Celebrating Australia Day at Buderim are Elvira, 7, and Diego, 10, Ibarra.
Celebrating Australia Day at Buderim are Elvira, 7, and Diego, 10, Ibarra. Patrick Woods

LETTERS: Not proud of our representatives

I AM a non-Indigenous Australian and proud to be same. I am however not proud of the performance of some of our politicians who are elected to represent all of the electorate.

I am one of those who think we should celebrate this great country of ours but I can also see the "other side” of some of the issues and do not simply dismiss them as "utter garbage” or consider this issue a "silly debate”.

The fact is that Australia Day being celebrated on January 26th is wrong in any case. Australia did not exist at the time of 26th January 1788, in fact it was only after Matthew Flinders circumnavigated the continent in 1817 that he recommended to Governor Macquarie that the continent be called Australia.

The Australia Day holiday was not celebrated at that time. A holiday has been celebrated to some extent but it was referred to as Foundation Day or First Landing Day in the 1800s and was originally only celebrated in New South Wales.

In 1838 it was a holiday called to celebrate the 50th anniversary of the formation of the colony - not Australia.

Other states joined with New South Wales to celebrate the day on the centenary in 1888 but again it was called Foundation Day or Anniversary Day.

My point here is that this so called sacred day could still be a day of celebration but technically it is wrong to call it Australia Day and if the name was changed to better reflect the meaning of the day the problem is solved. Mind you this would still not justify the poor performance of those who seem to see it only as a day for people to make money or for some to take political pot shots at others. Both of these points should have no consideration in this matter.

Alan Nicholson

Mt Chalmers

Diversity does

not equal unity

WHY are we continuing to appease the childlike cries coming from the minorities and their crusader-in-arms, the social justice warriors, over Australia Day being abolished?

It offends the Aboriginals - is that the best reason for ridding ourselves of a day and its inherent celebrations of national unity? Surely you jest! It is about uniting us all into one collective, one nation of which, obviously, the Aboriginals and subsequent minority groups who have come along since (and are not subject to attack by said Aboriginals for the continued invasion!) do not feel like they belong.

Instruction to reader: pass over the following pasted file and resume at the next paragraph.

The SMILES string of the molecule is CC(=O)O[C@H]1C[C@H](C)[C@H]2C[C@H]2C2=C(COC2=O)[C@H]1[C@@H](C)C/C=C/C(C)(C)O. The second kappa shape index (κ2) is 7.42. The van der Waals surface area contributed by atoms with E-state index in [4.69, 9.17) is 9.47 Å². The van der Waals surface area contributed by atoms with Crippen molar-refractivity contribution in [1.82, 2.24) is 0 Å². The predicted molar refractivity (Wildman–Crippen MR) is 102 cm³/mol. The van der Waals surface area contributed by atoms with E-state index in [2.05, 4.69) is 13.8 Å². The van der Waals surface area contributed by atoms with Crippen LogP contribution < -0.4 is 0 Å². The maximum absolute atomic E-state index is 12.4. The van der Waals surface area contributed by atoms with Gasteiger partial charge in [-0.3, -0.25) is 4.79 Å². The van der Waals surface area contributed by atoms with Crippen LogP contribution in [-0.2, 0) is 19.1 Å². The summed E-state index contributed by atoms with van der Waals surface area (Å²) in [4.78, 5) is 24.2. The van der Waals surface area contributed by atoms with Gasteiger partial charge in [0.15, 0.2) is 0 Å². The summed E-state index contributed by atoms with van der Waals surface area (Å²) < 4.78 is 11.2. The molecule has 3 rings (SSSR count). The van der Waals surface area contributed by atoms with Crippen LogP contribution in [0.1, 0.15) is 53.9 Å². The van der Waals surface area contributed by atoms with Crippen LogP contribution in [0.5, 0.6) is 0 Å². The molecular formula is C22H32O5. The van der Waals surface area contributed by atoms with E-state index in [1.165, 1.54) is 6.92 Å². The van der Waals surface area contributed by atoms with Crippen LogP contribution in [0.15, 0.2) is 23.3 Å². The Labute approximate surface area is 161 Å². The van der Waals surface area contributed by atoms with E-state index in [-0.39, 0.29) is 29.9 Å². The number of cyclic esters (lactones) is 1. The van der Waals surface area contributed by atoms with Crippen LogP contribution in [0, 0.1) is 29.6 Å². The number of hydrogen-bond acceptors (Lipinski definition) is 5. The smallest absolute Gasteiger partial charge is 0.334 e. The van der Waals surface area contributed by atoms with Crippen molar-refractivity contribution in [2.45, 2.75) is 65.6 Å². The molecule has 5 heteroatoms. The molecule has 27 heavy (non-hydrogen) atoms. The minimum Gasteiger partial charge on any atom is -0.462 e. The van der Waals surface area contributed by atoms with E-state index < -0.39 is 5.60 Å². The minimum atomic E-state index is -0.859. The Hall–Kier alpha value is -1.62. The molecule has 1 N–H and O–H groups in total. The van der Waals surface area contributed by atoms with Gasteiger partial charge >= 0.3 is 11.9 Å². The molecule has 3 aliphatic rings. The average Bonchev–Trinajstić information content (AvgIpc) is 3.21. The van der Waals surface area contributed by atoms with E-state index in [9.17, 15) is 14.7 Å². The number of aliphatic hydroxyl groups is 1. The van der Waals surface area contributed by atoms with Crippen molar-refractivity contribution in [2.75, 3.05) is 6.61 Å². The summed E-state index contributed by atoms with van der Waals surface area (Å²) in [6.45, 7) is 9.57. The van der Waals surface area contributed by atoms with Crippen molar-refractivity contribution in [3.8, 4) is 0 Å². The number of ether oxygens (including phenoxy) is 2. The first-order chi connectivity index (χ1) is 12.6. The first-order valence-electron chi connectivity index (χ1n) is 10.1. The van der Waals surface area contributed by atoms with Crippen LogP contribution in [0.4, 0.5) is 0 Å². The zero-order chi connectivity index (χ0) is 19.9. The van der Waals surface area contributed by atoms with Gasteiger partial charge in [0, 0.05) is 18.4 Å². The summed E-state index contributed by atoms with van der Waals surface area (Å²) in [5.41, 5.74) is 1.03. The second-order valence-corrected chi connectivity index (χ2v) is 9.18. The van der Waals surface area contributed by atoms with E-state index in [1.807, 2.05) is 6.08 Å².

Well, I have this to say - if you are going to abolish Australia Day because you do not want to allow White Europeans to have a day of their own, then you should also abolish these days as well:

13th February - National Apology Day

19th March - Close the Gap Day

26th May - National Sorry Day

27th May-3rd June - Reconciliation Week

3rd June - Mabo Day

1st week of July - NAIDOC Week

4th August - National Aboriginal Children Day

9th August - International Day of World's Indigenous People

5th September - Indigenous Literacy Day

I mean, these are also ethno-centric days that are supported by the government and no one whines about them being promoted almost endlessly - oh wait, that is right; it is okay to complain about White Europeans but don't you dare take away anything from the poor oppressed minority group.

Diversity does not equal unity.

To which, if the Aboriginals do not like being part of Australia, then guess what - maybe they should secede and have their own piece of land, like Lesotho in South Africa, away from all of our interference and resources.

Michael J Ireland


Maybe we should fly flags upside down

WITH all the going on about flying the Australia flag at half mast on the Australia day celebrations to denote that it is Invasion Day (sic) .

Instead we should fly our flag upside down which is an international recognised sign of a country's distress and needs help. With all the political bastardy and minority groups' anarchy crap that is taking place, this country is definitely in dire trouble.

NWH Timms


Mighty Dragon was one of the best

AS A rugby league supporter and follower, the passing of the great Graeme Langlands has reopened old memories of the ability and exploits of this "Mighty Dragon”. The successful Saints over many years had some wonderful players and 'Changa' was up there with the best to play the game. My generation of league fans were in awe of his ability to play in any position in the St George backline, be it fullback centre or wing, he was a coach's dream.

The Saints of 2018 may never reach the heights of past Dragon teams, but if they can use some inspiration from the history of Graeme 'Changa' Langlands then the Saints fans are in for a great year.

Even though I am not a fan of the Mighty Saints, it would be a great tribute if all the Saints players could wear white football shoes for a particular game this coming season to honour one of the club's best

Jack Lewis


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